Sen. Ted Cruz (R-TX) will likely refuse to support emergency funding to deal with the border migrant crisis unless the Obama administration ends a 2012 presidential initiative that granted temporary deportation reprieve and legal presence to more than 550,000 undocumented youths.
About 90,000 migrant children — mostly from the Central American countries of Honduras, El Salvador, and Guatemala — are expected to cross the border through the end of the 2014 fiscal year. Earlier in the month, Obama requested Congress to approve a $3.7 billion emergency funding package that would improve border security, provide housing facilities for children while they’re in custody, and speed up the deportation proceedings.
Interviews with some migrant children show that many kids are not coming to the country because they believe that they will receive some form of immigration benefit. A recent U.S. Customs and Border Protection agency infographic that shows where about 35,000 child migrants apprehended between October 1 and May 14, 2014 found that “many Guatemalan children come from rural areas, indicating that they are probably seeking economic opportunities in the US. Salvadoran and Honduran children, on the other hand, come from extremely violent regions where they probably perceive the risk of traveling alone to the US preferable to remaining at home.” The United Nations High Commissioner for Refugees (UNHCR) agency found that of 404 children who left Latin America, at least 58 percent of the children cited “international protection needs,” as in they were seeking protection from the international community because their home governments could no longer protect them. A 2012 Vera Institute report found that at least 40 percent of apprehended children are eligible for some form of legal relief from removal. And a Center for American Progress analysis also found that violence is the primary factor during the border surge.
Republican lawmakers like Sen. Jeff Sessions (R-AL) have made it political fodder to blame the Obama administration for being “personally responsible” for “incentivizing” unaccompanied children with the promise of “citizenship for anyone in the world who arrives illegally in the country by a certain age.” But the uptick of child refugees has been ongoing since 2009, long before either the Senate comprehensive immigration bill or the Deferred Action for Childhood Arrivals (DACA) program came into public awareness.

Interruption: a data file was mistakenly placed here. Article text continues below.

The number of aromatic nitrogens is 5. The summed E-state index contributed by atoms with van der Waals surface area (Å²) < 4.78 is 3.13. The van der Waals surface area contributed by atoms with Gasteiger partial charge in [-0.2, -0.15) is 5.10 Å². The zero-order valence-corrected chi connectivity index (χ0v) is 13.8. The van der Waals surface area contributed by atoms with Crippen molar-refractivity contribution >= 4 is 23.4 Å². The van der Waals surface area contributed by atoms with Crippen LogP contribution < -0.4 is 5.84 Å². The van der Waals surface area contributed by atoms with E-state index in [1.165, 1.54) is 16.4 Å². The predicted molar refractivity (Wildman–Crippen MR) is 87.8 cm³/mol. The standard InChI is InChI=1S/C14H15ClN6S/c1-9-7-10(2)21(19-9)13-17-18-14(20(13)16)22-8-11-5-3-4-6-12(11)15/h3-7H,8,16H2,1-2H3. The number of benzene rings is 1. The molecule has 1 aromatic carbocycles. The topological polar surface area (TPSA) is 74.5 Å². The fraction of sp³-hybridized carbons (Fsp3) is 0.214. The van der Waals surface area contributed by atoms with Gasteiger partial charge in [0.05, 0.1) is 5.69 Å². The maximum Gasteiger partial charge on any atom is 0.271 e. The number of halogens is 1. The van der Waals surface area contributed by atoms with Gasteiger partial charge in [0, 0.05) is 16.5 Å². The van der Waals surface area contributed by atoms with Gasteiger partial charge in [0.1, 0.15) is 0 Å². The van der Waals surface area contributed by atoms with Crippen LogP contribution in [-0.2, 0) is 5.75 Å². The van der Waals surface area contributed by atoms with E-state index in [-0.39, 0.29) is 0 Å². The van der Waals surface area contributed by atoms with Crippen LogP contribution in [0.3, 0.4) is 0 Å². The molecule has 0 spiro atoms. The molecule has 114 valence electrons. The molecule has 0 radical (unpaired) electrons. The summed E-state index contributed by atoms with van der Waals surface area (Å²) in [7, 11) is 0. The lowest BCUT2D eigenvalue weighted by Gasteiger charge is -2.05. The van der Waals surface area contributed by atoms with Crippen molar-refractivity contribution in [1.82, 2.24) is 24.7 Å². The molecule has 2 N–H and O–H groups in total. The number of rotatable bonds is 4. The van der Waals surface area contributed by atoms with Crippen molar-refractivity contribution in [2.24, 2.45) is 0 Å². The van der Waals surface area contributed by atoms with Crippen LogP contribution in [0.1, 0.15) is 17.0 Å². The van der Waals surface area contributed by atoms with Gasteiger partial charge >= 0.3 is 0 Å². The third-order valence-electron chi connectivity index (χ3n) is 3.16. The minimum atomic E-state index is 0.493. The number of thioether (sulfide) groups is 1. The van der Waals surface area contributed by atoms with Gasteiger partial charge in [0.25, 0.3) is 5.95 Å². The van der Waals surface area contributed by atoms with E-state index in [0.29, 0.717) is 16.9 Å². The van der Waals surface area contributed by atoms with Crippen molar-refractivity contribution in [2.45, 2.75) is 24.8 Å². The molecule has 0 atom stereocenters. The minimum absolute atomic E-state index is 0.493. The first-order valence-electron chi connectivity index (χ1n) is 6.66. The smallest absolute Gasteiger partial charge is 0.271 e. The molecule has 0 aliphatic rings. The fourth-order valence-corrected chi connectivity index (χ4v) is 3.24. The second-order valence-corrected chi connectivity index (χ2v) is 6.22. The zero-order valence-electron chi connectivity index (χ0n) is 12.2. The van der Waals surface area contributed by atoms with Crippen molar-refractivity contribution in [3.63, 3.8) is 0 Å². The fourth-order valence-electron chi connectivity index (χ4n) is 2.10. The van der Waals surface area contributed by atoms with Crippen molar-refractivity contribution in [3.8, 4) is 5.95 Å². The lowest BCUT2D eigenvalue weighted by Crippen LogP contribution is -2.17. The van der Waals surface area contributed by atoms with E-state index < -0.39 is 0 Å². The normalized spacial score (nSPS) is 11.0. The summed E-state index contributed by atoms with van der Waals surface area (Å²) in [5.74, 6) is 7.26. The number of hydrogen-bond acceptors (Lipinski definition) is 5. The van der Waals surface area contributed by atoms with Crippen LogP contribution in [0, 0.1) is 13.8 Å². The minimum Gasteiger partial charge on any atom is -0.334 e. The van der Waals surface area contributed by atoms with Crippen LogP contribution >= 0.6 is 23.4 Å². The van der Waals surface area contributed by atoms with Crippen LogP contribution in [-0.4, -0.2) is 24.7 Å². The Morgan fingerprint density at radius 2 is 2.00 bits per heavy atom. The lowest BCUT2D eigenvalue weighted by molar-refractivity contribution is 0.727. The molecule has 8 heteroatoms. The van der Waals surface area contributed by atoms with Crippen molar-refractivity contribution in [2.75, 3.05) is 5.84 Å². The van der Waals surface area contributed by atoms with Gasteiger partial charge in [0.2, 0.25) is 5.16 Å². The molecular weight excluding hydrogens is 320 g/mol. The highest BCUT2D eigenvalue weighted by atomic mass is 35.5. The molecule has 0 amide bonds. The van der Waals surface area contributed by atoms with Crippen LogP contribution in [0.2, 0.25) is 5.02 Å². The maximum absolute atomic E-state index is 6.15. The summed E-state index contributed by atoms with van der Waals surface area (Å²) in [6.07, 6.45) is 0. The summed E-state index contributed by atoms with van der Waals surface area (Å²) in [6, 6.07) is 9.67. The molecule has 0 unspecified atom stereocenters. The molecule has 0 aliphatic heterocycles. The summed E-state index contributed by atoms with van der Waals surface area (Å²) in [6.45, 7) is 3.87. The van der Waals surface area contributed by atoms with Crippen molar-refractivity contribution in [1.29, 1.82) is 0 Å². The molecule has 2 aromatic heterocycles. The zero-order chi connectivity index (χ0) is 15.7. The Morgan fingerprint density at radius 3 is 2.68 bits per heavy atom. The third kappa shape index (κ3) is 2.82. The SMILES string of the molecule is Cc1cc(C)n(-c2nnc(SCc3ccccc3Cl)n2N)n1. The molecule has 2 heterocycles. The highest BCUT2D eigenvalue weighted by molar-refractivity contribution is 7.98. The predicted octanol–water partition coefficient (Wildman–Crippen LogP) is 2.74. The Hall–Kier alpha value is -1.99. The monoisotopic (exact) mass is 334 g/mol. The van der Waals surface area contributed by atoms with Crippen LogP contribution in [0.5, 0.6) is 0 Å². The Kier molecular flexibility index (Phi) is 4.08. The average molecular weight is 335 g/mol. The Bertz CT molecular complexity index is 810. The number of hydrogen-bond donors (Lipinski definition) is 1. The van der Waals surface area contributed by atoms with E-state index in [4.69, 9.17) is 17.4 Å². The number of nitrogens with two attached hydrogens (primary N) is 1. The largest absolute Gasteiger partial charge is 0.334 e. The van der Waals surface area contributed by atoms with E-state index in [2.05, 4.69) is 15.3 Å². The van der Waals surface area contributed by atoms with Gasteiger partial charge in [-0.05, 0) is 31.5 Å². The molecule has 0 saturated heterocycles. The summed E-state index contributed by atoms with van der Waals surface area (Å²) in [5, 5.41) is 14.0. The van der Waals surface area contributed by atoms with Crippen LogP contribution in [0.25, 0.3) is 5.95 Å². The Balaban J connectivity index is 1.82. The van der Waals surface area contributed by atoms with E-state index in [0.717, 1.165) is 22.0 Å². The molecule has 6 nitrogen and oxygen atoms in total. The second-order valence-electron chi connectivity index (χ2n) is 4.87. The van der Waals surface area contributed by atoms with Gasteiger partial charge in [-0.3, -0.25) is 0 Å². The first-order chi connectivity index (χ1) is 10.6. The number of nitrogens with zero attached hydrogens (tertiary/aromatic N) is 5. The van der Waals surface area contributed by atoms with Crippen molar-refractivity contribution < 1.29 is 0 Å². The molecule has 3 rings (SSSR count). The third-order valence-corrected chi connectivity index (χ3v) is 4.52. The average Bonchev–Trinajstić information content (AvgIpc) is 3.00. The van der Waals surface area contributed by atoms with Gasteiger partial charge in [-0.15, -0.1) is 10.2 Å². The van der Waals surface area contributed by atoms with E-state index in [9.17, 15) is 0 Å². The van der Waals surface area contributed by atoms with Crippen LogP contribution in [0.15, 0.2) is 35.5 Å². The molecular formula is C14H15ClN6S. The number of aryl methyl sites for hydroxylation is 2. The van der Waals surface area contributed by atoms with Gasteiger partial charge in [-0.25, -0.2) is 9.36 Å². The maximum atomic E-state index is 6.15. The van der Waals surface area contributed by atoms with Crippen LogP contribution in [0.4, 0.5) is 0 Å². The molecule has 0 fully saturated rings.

Children arriving at the border are not eligible for the Deferred Action for Childhood Arrivals (DACA) program, which is restricted to applicants between the ages of 15 to 31, who established residency in the country before June 15, 2007. The Senate bill would have granted earned citizenship to qualified immigrants who came into the country before December 2011 and fulfilled a number of requirements, like passing background checks, paying a fine, and passing language tests.
Still, Cruz’s stance is consistent with Sen. Jeff Sessions (R-AL), who earlier Wednesday said that Congress should withhold emergency funds until Obama stops the DACA program.
House Speaker John Boehner (R-OH) wouldn’t comment on Cruz’s proposal to end the DACA program during a press conference Thursday morning.
Catherine Frazier, a Cruz spokesperson said to National Review Thursday, “Our bill doesn’t address people who have already received deferred action under DACA.”
A spokesperson for Senate Minority Whip John Cornyn (R-TX) told Talking Points Memo Thursday that he is open to Cruz’s proposal, saying, “Sen. Cornyn has repeatedly said he believes the President’s DACA policy is related to the crisis we’re facing on our southern border. We are happy to take a look at Sen. Cruz’s language when it becomes available.”